December 28, 2017
Vietnam Jailed Human Rights Activist Tran Thi Nga Allowed to Meet with Her Kids after 11 Months in Custody
By Defend the Defenders, December 28, 2017
Jailed Vietnamese human rights defender Tran Thi Nga has been permitted to meet with her kids for the first time since her arrest in late February and conviction in July.
On December 27, Nga was allowed to meet with his kid Tai, 5 and Phu, 7 at the detention facility in Ha Nam province. However, she and her kids were still divided by a window glass in two diferent rooms and under presence of two police officers.
Ms. Nga was convicted on allegation of “conducting anti-state propaganda” under Article 88 of the country’s 1999 Penal Code and sentenced to nine years in prison and five years under house arrest afterward by the People’s Court in Ha Nam province in late July.
On December 22, the Higher Court in Hanoi rejected her appeal, upholding the sentence given by the lower court.
Nga was not permitted to meet with her family and kids after the investigation and even after the trial as authorities in Ha Nam said the denial was based on her “bad behaviors” as she rejected the court’s decision and refused to confess “wrongdoings.”
Ms. Nga was a migrant worker in Taiwan. While working there, she assisted Vietnamese workers to demand Vietnamese brokers to take responsibility to ensure the rights of migrant workers.
Upon her return to Vietnam, about ten years ago, she assisted land petitioners who lost their land due to illegal seizure from local authorities.
She also participated in many anti-China demonstrations in Hanoi from 2011 to 2016 to protest China’s violations of Vietnam’s sovereignty in the East Sea (South China Sea), as well as in peaceful gatherings to demand multi-party democracy.
Due to her activities, Vietnam’s communist government, particularly authorities in Ha Nam province constantly harassed and persecuted her and her two children. She was detained many times and was placed under de facto house arrest for most of the last two years.
In May 2014, she was attacked by plainclothes agents in Hanoi who broke her right leg and caused a number of severe injuries to her body.
Police in Ha Nam also targeted her kids, throwing dirty sauce containing decaying shrimp at them. Her private residence in Phu Ly city was attacked with paint and dirty substances many times.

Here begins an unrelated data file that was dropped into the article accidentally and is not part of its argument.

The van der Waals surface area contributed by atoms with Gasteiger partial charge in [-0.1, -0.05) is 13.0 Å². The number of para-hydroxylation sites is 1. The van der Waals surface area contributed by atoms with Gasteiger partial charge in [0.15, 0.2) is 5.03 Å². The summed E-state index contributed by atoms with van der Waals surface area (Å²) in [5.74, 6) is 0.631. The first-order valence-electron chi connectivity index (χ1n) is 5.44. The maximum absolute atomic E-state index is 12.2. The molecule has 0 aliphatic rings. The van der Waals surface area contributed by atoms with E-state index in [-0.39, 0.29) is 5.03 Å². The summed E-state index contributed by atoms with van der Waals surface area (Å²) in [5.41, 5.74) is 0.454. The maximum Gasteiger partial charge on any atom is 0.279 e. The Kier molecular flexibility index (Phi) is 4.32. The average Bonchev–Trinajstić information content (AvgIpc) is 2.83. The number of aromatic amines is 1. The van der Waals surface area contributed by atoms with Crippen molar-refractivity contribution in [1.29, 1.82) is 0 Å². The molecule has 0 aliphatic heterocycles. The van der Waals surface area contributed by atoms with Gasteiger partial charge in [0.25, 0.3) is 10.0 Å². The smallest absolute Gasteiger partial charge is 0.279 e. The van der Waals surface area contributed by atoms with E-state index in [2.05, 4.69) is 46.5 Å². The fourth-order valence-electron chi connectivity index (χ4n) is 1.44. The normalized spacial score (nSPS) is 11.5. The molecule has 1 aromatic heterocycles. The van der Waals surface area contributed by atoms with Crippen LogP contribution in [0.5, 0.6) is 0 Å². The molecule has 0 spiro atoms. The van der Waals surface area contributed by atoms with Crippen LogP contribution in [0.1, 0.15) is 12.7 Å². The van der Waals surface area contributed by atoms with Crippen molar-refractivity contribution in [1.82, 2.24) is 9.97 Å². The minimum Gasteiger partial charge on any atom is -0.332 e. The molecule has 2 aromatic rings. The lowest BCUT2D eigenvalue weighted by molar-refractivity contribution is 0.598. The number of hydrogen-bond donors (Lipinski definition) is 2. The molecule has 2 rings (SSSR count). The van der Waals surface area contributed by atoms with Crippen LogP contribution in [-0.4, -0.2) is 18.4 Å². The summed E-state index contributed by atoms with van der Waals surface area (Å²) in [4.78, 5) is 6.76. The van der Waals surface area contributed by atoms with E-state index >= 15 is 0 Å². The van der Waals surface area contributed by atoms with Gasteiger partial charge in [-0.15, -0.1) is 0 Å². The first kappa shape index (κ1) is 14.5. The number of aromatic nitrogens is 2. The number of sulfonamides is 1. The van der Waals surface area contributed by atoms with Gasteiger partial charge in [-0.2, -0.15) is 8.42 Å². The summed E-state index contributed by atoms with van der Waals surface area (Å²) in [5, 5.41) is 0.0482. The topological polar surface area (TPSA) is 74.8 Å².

Ms. Nga is among six distinguished women human rights activists in Southeast Asia the London-based NGO Amnesty International recognized their works on the occasion of International Women’s Day (March 8) this year. Nga, Sirikan Charoensiri from Thailand, Maria Chin Abdullah from Malaysia, Tep Vanny from Cambodia, Leila de Lima from Philippines and Wai Wai Nuwho from Myanmar have faced harassment, threats, imprisonment, and violence for standing up for human rights in the region.
Since her arrest, many foreign governments and a number of international human rights organizations including Human Rights Watch and Reporters Without Borders called on Vietnam’s communist government to immediately and unconditionally release her and other activists who have been imprisoned just because of exercising the right of freedom of expression which is enshrined in the country’s 2013 Constitution.
The arrest and conviction of Nga are part of Vietnam’s ongoing crackdown on local dissidents, human rights defenders, social activists and online bloggers.
So far this year, Vietnam has arrested, tried and expelled abroad over 30 activists. Ten of them have been charged with subversion under Article 79 of the Penal Code and face capital punishment, many others are charged with “conducting anti-state propaganda with imprisonment up to 20 years.
On November 30, Vietnam upheld the 10-year sentence of prominent human rights campaigner Nguyen Ngoc Nhu Quynh, who is well-known blogger with a penname Mother Mushroom. Two weeks earlier, the communist government also convicted blogger Nguyen Van Hoa and sentenced him to seven years in prison and three years under house arrest. Like Nga, the two activists were also convicted of “conducting anti-state propaganda,” one of many controversial articles of the national security provisions in the Penal Code the communist government is using to silence local activists.